The latest version of the National Survey of American Public Opinion on Climate Change, conducted in December 2011, shows that Americans' belief in climate change is again climbing.
Now 62% of people surveyed agreed that there is "solid evidence that the average temperature on Earth has been getting warmer over the past four decades." That's a 7% increase from the spring of 2011 and 10 percentage points higher than in the spring on 2010—though still below fall 2008 when nearly three-quarters of Americans thought the planet was warming.
Looking at demographic factors such as gender, race, and education, though the exact percentages vary somewhat they are roughly in line with a two-thirds belief that the planet is warming, one quarter that it's not, and the rest note sure. However, when looked at on political party lines, more significant differences emerge.
For Democrats 78% say there is solid evidence of warming and just 15% say there isn't. Independents break down as 55% saying yes there's warming, 30% no there isn't, and 15% unsure. Going further the other way, 47% of Republicans say there is warming, 42% say there isn't, and 7% are unsure—which is doubly interesting in that when it comes to Republican politicians, at least at the national level climate change denial has become a de facto party line, however out of step that is with Republican voters.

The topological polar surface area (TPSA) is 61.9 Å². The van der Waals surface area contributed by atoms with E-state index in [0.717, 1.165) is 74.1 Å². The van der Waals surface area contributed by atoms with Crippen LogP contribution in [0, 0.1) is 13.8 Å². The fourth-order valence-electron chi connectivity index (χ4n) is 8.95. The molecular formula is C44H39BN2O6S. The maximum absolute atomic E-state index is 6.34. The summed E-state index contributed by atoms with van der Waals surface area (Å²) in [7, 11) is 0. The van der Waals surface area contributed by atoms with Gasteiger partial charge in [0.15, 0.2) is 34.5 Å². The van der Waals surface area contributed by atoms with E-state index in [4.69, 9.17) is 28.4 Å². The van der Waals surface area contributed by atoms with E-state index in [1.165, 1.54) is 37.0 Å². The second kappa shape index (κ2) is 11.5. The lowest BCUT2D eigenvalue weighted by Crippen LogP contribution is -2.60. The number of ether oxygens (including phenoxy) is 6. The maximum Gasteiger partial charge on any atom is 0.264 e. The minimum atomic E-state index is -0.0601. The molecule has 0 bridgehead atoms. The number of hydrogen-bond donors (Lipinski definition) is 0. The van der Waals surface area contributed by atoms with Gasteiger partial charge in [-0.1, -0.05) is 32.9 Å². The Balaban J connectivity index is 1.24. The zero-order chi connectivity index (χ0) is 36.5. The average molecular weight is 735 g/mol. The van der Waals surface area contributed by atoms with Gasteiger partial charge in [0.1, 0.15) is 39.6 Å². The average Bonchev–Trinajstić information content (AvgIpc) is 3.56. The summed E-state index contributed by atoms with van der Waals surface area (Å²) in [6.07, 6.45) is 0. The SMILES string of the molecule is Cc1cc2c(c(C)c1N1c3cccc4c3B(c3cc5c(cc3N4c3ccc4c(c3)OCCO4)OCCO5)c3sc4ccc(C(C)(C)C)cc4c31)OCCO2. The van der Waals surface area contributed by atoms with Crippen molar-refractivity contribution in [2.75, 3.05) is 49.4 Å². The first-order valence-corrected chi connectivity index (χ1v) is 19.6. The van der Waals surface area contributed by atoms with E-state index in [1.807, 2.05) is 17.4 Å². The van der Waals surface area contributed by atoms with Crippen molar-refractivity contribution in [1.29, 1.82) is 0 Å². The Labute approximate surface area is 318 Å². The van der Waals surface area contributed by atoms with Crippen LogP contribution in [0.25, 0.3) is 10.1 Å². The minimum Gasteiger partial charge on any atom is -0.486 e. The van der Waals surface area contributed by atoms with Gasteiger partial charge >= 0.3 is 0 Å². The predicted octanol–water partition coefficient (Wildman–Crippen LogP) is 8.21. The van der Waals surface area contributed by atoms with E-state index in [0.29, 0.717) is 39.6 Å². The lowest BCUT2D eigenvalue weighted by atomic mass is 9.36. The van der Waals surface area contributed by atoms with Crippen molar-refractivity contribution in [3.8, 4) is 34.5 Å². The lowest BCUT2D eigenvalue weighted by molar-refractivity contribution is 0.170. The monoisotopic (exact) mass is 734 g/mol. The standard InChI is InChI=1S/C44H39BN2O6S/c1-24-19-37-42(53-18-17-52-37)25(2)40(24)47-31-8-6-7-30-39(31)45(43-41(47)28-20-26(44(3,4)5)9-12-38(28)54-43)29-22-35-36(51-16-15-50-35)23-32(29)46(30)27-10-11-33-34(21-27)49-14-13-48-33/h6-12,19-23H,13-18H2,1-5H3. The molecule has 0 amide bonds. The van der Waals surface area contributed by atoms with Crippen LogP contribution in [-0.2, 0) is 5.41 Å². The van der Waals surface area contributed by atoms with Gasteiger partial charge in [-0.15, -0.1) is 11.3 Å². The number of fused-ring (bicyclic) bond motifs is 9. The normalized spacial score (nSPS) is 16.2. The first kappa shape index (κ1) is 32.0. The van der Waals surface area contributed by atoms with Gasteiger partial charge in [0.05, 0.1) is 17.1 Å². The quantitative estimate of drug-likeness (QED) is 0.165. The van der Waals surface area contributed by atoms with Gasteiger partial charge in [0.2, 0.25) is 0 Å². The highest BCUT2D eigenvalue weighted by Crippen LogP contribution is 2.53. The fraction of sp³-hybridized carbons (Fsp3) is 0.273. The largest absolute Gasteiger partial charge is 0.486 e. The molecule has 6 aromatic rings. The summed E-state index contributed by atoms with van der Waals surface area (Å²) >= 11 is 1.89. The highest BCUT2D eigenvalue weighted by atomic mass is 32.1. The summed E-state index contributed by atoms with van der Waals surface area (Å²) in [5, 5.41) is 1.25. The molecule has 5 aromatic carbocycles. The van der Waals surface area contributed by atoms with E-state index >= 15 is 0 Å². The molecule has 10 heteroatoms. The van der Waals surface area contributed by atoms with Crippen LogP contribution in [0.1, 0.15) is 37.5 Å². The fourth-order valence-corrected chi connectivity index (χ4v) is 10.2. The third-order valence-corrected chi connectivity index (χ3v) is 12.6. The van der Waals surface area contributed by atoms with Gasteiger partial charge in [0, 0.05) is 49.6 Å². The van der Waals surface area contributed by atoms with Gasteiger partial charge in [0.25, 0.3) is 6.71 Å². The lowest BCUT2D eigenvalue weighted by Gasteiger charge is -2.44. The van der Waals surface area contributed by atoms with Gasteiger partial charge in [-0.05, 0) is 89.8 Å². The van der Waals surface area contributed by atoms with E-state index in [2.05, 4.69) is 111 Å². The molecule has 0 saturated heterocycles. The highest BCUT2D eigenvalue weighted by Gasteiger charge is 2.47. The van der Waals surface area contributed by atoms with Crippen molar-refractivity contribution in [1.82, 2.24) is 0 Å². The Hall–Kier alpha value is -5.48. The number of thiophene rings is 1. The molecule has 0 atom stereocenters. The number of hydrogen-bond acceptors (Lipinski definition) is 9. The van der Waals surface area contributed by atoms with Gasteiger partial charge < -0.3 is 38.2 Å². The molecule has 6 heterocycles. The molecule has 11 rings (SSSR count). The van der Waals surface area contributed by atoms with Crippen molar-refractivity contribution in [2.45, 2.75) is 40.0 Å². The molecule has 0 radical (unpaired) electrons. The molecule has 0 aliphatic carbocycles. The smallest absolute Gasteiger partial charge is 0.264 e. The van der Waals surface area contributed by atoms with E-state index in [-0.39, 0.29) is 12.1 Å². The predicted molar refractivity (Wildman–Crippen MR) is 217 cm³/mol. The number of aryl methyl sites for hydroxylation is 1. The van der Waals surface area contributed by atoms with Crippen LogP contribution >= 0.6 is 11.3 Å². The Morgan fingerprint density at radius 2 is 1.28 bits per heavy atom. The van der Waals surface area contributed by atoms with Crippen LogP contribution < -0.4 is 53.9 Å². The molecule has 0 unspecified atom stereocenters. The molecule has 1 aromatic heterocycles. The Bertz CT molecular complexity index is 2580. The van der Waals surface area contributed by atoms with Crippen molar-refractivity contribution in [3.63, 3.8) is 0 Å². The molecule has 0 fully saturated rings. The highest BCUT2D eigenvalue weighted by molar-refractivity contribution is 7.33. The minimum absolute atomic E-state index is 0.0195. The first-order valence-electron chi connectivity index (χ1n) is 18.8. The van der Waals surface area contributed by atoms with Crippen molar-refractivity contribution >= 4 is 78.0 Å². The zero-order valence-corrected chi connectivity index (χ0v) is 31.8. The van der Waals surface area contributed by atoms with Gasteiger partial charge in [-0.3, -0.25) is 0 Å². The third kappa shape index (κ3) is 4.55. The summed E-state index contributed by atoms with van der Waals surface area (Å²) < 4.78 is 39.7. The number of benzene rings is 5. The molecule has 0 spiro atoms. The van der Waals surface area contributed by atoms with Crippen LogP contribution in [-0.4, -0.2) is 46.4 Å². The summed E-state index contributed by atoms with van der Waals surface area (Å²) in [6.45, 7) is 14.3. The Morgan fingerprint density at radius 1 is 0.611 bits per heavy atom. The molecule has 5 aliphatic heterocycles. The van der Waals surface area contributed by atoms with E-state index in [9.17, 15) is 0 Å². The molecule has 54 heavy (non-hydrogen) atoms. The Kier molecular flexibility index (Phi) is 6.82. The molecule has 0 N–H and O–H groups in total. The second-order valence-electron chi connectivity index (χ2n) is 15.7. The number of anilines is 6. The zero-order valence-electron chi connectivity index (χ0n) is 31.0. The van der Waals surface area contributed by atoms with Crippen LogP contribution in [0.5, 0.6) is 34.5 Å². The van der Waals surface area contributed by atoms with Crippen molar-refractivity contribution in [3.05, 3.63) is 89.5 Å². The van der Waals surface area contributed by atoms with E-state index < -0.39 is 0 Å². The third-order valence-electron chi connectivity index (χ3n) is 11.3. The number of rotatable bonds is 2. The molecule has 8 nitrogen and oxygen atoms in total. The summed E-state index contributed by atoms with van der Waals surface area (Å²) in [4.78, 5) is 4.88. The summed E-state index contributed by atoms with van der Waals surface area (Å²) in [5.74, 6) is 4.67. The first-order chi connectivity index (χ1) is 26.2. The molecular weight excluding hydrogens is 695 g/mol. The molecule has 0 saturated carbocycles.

As for why people believe that the planet is warming, personal observation is the leading factor, increasing over the past few years. Roughly half of people said that warmer temperatures or weather changes they've experienced was it.
Interestingly, despite all the past hype about the influence of An Inconvenient Truth over people's acceptance or non-acceptance of climate change, back in 2008 just 2% of people responded that the film was the primary influence (only declining species was lower). Ever since then it has dropped below 1% in influence, with observed warmer temperatures and weather changes climbing, as well as human activity all climbing.